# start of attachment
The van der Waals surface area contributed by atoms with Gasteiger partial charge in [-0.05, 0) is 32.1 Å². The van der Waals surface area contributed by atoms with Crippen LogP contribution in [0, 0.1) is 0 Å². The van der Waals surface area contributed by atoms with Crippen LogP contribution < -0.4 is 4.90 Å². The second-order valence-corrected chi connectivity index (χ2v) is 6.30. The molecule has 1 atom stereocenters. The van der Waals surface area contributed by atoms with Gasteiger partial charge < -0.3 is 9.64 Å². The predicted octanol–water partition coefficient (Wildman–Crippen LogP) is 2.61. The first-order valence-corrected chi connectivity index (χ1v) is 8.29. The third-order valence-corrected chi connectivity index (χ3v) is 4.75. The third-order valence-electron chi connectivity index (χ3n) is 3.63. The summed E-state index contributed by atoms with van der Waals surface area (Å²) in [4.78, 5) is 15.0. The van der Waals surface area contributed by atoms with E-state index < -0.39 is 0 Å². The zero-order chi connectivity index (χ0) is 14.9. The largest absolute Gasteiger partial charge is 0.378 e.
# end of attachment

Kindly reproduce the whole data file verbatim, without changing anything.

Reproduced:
The van der Waals surface area contributed by atoms with Gasteiger partial charge in [-0.05, 0) is 32.1 Å². The van der Waals surface area contributed by atoms with Crippen LogP contribution in [0, 0.1) is 0 Å². The van der Waals surface area contributed by atoms with Crippen LogP contribution < -0.4 is 4.90 Å². The second-order valence-corrected chi connectivity index (χ2v) is 6.30. The molecule has 1 atom stereocenters. The van der Waals surface area contributed by atoms with Gasteiger partial charge < -0.3 is 9.64 Å². The predicted octanol–water partition coefficient (Wildman–Crippen LogP) is 2.61. The first-order valence-corrected chi connectivity index (χ1v) is 8.29. The third-order valence-corrected chi connectivity index (χ3v) is 4.75. The third-order valence-electron chi connectivity index (χ3n) is 3.63. The summed E-state index contributed by atoms with van der Waals surface area (Å²) in [4.78, 5) is 15.0. The van der Waals surface area contributed by atoms with E-state index < -0.39 is 0 Å². The zero-order chi connectivity index (χ0) is 14.9. The largest absolute Gasteiger partial charge is 0.378 e.